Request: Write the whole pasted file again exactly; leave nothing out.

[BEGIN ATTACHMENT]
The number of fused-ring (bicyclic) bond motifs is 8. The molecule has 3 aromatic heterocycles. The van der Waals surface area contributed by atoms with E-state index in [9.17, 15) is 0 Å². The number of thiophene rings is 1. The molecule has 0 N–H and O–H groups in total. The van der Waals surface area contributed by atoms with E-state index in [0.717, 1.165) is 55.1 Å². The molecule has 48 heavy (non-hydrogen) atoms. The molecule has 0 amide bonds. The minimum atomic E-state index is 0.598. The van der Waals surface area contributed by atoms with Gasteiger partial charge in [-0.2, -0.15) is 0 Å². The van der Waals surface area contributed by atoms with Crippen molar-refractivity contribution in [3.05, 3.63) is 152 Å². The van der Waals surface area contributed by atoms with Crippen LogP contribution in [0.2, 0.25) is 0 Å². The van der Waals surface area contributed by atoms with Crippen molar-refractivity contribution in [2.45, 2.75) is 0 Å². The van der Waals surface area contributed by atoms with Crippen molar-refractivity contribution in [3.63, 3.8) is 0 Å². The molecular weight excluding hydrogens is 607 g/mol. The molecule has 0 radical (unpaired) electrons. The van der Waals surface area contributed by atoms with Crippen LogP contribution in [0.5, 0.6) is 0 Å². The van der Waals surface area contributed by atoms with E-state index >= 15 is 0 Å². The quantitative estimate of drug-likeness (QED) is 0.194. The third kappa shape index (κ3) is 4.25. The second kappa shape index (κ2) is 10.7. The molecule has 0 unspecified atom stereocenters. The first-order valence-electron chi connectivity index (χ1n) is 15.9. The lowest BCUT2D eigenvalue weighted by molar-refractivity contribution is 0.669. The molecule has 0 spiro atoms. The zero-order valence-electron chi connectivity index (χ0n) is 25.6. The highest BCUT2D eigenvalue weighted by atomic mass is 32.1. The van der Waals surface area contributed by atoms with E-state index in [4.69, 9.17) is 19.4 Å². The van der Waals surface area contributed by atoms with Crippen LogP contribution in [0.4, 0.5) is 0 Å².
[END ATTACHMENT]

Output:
The number of fused-ring (bicyclic) bond motifs is 8. The molecule has 3 aromatic heterocycles. The van der Waals surface area contributed by atoms with E-state index in [9.17, 15) is 0 Å². The number of thiophene rings is 1. The molecule has 0 N–H and O–H groups in total. The van der Waals surface area contributed by atoms with E-state index in [0.717, 1.165) is 55.1 Å². The molecule has 48 heavy (non-hydrogen) atoms. The molecule has 0 amide bonds. The minimum atomic E-state index is 0.598. The van der Waals surface area contributed by atoms with Gasteiger partial charge in [-0.2, -0.15) is 0 Å². The van der Waals surface area contributed by atoms with Crippen molar-refractivity contribution in [3.05, 3.63) is 152 Å². The van der Waals surface area contributed by atoms with Crippen LogP contribution in [0.2, 0.25) is 0 Å². The van der Waals surface area contributed by atoms with Crippen molar-refractivity contribution in [2.45, 2.75) is 0 Å². The van der Waals surface area contributed by atoms with Crippen molar-refractivity contribution in [3.63, 3.8) is 0 Å². The molecular weight excluding hydrogens is 607 g/mol. The molecule has 0 radical (unpaired) electrons. The van der Waals surface area contributed by atoms with Crippen LogP contribution in [0.5, 0.6) is 0 Å². The van der Waals surface area contributed by atoms with E-state index >= 15 is 0 Å². The quantitative estimate of drug-likeness (QED) is 0.194. The third kappa shape index (κ3) is 4.25. The second kappa shape index (κ2) is 10.7. The molecule has 0 unspecified atom stereocenters. The first-order valence-electron chi connectivity index (χ1n) is 15.9. The lowest BCUT2D eigenvalue weighted by molar-refractivity contribution is 0.669. The molecule has 0 spiro atoms. The zero-order valence-electron chi connectivity index (χ0n) is 25.6. The highest BCUT2D eigenvalue weighted by atomic mass is 32.1. The van der Waals surface area contributed by atoms with E-state index in [4.69, 9.17) is 19.4 Å². The van der Waals surface area contributed by atoms with Crippen LogP contribution in [0.4, 0.5) is 0 Å².